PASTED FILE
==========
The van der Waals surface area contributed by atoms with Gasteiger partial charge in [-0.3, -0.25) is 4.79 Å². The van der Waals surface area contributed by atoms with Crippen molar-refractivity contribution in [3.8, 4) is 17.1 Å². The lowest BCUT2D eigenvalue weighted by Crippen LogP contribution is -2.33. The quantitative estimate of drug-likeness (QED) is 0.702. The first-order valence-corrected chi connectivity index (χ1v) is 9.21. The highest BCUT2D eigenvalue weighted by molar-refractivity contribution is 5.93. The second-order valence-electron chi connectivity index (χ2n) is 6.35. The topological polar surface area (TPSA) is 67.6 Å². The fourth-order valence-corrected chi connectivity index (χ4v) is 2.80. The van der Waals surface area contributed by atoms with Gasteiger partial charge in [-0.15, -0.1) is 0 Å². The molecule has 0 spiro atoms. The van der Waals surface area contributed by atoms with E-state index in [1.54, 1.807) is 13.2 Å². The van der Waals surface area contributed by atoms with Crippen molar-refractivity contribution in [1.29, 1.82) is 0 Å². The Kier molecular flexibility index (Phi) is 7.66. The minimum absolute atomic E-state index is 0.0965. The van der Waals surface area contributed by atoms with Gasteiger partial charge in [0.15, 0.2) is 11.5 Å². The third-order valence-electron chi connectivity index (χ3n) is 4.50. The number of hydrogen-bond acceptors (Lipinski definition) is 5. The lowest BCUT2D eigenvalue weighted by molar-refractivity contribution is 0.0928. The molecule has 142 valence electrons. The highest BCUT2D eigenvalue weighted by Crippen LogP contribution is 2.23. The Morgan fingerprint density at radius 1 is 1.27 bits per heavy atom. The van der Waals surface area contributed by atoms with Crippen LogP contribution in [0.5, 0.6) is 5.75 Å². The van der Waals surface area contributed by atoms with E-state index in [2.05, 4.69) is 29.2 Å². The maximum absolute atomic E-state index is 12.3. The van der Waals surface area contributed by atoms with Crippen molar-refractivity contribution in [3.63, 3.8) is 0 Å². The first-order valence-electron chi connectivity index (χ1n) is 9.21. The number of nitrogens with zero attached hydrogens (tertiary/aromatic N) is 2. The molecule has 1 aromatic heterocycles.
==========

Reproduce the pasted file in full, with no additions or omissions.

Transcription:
The van der Waals surface area contributed by atoms with Gasteiger partial charge in [-0.3, -0.25) is 4.79 Å². The van der Waals surface area contributed by atoms with Crippen molar-refractivity contribution in [3.8, 4) is 17.1 Å². The lowest BCUT2D eigenvalue weighted by Crippen LogP contribution is -2.33. The quantitative estimate of drug-likeness (QED) is 0.702. The first-order valence-corrected chi connectivity index (χ1v) is 9.21. The highest BCUT2D eigenvalue weighted by molar-refractivity contribution is 5.93. The second-order valence-electron chi connectivity index (χ2n) is 6.35. The topological polar surface area (TPSA) is 67.6 Å². The fourth-order valence-corrected chi connectivity index (χ4v) is 2.80. The van der Waals surface area contributed by atoms with Gasteiger partial charge in [-0.15, -0.1) is 0 Å². The molecule has 0 spiro atoms. The van der Waals surface area contributed by atoms with E-state index in [1.54, 1.807) is 13.2 Å². The van der Waals surface area contributed by atoms with Crippen molar-refractivity contribution in [1.29, 1.82) is 0 Å². The Kier molecular flexibility index (Phi) is 7.66. The minimum absolute atomic E-state index is 0.0965. The van der Waals surface area contributed by atoms with Gasteiger partial charge in [0.15, 0.2) is 11.5 Å². The third-order valence-electron chi connectivity index (χ3n) is 4.50. The number of hydrogen-bond acceptors (Lipinski definition) is 5. The lowest BCUT2D eigenvalue weighted by molar-refractivity contribution is 0.0928. The molecule has 142 valence electrons. The highest BCUT2D eigenvalue weighted by Crippen LogP contribution is 2.23. The Morgan fingerprint density at radius 1 is 1.27 bits per heavy atom. The van der Waals surface area contributed by atoms with Crippen LogP contribution in [0.5, 0.6) is 5.75 Å². The van der Waals surface area contributed by atoms with E-state index in [2.05, 4.69) is 29.2 Å². The maximum absolute atomic E-state index is 12.3. The van der Waals surface area contributed by atoms with Crippen molar-refractivity contribution in [3.63, 3.8) is 0 Å². The first-order valence-electron chi connectivity index (χ1n) is 9.21. The number of nitrogens with zero attached hydrogens (tertiary/aromatic N) is 2. The molecule has 1 aromatic heterocycles.